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Explicitly Teaching English Through the Air to Students Who Are Deaf or Hard of Hearing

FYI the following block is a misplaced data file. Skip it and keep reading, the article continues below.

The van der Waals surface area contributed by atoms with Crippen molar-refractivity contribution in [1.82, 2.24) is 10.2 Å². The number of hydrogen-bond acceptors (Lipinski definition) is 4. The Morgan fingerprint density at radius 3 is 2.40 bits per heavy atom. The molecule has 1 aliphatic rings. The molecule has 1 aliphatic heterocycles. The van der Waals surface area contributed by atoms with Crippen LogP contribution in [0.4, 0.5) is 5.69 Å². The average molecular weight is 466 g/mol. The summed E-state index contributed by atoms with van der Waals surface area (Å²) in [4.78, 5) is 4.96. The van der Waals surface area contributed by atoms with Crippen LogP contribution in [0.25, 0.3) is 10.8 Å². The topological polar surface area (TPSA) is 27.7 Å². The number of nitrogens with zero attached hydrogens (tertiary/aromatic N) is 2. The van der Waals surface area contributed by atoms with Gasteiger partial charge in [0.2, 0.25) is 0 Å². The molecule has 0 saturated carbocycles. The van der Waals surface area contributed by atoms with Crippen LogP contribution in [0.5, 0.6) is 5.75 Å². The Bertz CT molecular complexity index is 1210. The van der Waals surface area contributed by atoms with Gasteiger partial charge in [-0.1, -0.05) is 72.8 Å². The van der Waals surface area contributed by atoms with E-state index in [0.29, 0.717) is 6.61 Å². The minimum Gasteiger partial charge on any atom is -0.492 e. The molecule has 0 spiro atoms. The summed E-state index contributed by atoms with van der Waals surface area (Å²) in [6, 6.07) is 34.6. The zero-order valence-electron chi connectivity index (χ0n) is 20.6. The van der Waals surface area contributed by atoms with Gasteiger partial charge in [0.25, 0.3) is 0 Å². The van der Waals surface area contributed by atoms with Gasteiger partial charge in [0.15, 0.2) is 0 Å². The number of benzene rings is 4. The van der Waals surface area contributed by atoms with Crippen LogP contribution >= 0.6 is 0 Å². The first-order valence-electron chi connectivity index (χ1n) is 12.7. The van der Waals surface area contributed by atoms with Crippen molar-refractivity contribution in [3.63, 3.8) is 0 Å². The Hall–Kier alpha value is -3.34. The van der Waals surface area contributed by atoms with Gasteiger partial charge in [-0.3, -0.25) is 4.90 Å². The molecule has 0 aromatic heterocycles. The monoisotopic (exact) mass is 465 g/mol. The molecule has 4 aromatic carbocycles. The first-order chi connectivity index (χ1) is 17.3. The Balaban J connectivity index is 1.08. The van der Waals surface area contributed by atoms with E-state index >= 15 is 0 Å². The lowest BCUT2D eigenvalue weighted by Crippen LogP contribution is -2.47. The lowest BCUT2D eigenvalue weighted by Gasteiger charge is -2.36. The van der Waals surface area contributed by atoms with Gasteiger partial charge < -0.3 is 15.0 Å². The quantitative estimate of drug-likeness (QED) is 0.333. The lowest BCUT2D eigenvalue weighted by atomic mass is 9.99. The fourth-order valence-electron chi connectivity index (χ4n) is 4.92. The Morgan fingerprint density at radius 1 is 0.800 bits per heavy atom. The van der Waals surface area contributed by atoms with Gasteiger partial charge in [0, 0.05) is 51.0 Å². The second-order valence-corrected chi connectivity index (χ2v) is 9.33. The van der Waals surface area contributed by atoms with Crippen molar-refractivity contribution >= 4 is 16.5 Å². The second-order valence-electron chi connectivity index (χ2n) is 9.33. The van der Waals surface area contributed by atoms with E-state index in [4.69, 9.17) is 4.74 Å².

The Effects of the Language for Learning curriculum (Engelmann & Osborne, 1999) on through-the-air (i.e., signed and/or spoken) English skills for students who are deaf or hard of hearing (DHH) were examined by means of a single-subject, concurrent-multiple-probes-acrossparticipants design. Four 11-year-old participants varied in auditory access, IQ, and age at amplification and/or cochlear implantation. All students showed increased accuracy of through-the-air English skills after the intervention (i.e., 15–20 lessons) and maintained these skills when assessed 1 week and 1 month later. The findings yielded some promising results indicating that a Direct Instruction curriculum may be an efficacious way to teach morphology and syntax to DHH students.